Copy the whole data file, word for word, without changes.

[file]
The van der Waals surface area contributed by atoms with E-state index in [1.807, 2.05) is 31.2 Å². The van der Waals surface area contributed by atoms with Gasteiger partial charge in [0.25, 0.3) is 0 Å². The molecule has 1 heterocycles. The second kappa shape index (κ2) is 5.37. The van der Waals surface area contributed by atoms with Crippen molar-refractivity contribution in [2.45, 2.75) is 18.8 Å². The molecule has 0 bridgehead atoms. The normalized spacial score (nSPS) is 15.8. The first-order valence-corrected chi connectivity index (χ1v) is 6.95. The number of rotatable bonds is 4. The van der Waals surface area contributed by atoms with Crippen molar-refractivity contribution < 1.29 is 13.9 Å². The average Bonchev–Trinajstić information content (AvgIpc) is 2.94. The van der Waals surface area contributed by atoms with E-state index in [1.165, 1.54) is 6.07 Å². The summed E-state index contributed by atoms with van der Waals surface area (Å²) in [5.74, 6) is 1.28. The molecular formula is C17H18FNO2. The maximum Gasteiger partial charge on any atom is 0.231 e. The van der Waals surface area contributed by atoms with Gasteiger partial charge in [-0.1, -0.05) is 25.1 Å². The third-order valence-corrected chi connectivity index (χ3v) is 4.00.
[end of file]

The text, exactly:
The van der Waals surface area contributed by atoms with E-state index in [1.807, 2.05) is 31.2 Å². The van der Waals surface area contributed by atoms with Gasteiger partial charge in [0.25, 0.3) is 0 Å². The molecule has 1 heterocycles. The second kappa shape index (κ2) is 5.37. The van der Waals surface area contributed by atoms with Crippen molar-refractivity contribution in [2.45, 2.75) is 18.8 Å². The molecule has 0 bridgehead atoms. The normalized spacial score (nSPS) is 15.8. The first-order valence-corrected chi connectivity index (χ1v) is 6.95. The number of rotatable bonds is 4. The van der Waals surface area contributed by atoms with Crippen molar-refractivity contribution < 1.29 is 13.9 Å². The average Bonchev–Trinajstić information content (AvgIpc) is 2.94. The van der Waals surface area contributed by atoms with E-state index in [1.165, 1.54) is 6.07 Å². The summed E-state index contributed by atoms with van der Waals surface area (Å²) in [5.74, 6) is 1.28. The molecular formula is C17H18FNO2. The maximum Gasteiger partial charge on any atom is 0.231 e. The van der Waals surface area contributed by atoms with Gasteiger partial charge in [-0.1, -0.05) is 25.1 Å². The third-order valence-corrected chi connectivity index (χ3v) is 4.00.